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Missouri governor’s office confirms Hosier’s execution will be carried out


The execution of a man convicted of murder in the death of a Jefferson City couple will be carried out on Tuesday, a Monday press release from Gov. Mike Parson’s office confirmed.

David Hosier, 69, was found guilty by a jury on Oct. 12, 2013, for first-degree murder, armed criminal action, first-degree burglary and illegal gun possession. On Nov. 26, 2013. he was sentenced to death.

Hosier is set to be executed at 6 p.m. Tuesday. He is accused of killing Rodney and Angela Gilpin in September 2009. Hosier and Angela Gilpin had an affair but she was trying to reconcile with her husband when the couple was found shot to death at her apartment.

Hosier asked Gov. Mike Parson for clemency in May.

"Ms. Angela Gilpin had her life stolen by David Hosier because he could not accept it when she ended their romantic involvement. He displays no remorse for his senseless violence," Parson said in the release. "For these heinous acts, Hosier earned maximum punishment under the law. I cannot imagine the pain experienced by Angela’s and Rodney’s loved ones but hope that carrying out Hosier’s sentence according to the Court’s order brings closure."

Hosier's spiritual advisor, Jeff Hood, said that he and Hosier would have been more surprised had Parson granted Hosier clemency, due to the governor denying it in the past for others. Hood said Hosier learned he had been denied clemency Monday afternoon, and has come to terms with his future.

"He's prepared for what is to come and he has a firm belief in God," Hood said. "He's tired of being in prison, he's tired of being in solitary confinement and I think he truly believes that he's about to be set free."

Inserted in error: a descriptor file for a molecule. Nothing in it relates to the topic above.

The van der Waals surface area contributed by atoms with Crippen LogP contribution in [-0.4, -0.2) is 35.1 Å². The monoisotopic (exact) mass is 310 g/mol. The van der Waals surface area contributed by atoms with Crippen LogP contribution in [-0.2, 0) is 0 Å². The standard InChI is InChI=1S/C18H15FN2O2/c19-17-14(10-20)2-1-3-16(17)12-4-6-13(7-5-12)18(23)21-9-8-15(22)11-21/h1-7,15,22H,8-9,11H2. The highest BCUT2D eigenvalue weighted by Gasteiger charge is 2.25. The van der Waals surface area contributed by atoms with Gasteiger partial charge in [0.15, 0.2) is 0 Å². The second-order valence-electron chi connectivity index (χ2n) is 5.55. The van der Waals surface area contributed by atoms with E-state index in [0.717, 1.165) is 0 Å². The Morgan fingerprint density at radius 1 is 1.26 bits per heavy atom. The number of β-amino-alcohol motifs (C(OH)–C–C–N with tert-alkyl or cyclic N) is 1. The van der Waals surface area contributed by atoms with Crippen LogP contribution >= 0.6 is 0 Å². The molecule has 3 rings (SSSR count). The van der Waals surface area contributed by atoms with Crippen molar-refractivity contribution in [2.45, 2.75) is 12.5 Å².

Missourians to Abolish the Death Penalty submitted a petition last week with more than 6,000 signatures that asked Parson to give clemency to Hosier.

Co-Directer of MADP Michelle Hall told ABC 17 News on Monday evening that she's disappointed with the governor's decision to carry out the execution because it doesn't give people mercy.

Tuesday's execution of Hosier will be the 11th execution under Parson since he became governor in 2018. Four of those cases have been in Mid-Missouri, with Hosier's marking the fourth.

Ernest Johnson was executed on Oct. 5, 2021 more than 25 years after he killed three gas station workers. On June 6, 2023, the state executed Michael Tisius, who was accused of killing two Randolph County officers in 2000. Most recently, Brian Dorsey was executed in April for killing his cousin, Sarah Bonnie and her husband Ben in Callaway County in 2006.

All three of the men asked Parson for clemency.

Hall said she doesn't believe the decision should be left in the hands of the state whether or not a person lives or dies.

"When we seek clemency we are not asking the governor to open a door and let a person out," Hall said. "We're simply asking them to take their death sentence away and allow them to stay incarcerated like other people who have done something similar are incarcerated."

Hosier had told the Associated Press that he was unhappy with the contents of the clemency Petition. According to the Associated Press, Hosier’s lawyer said there are not pending court appeals and claims the petition focuses too much on the traumatic event that altered his life at age 16 — the 1971 murder of his father, an Indiana State Police sergeant.

Hood said Hosier maintains his innocence.

"When you look at the clemency petition, those are his lawyers' words, not necessarily his words," Hood said. "He doesn't say that he's changed because he doesn't feel like he needs to change he feels like you know, he didn't have anything to do with the murders of Angie and Rodney Gilpin."

Information from the Associated Press was used in this piece.

Article Topic Follows: Crime

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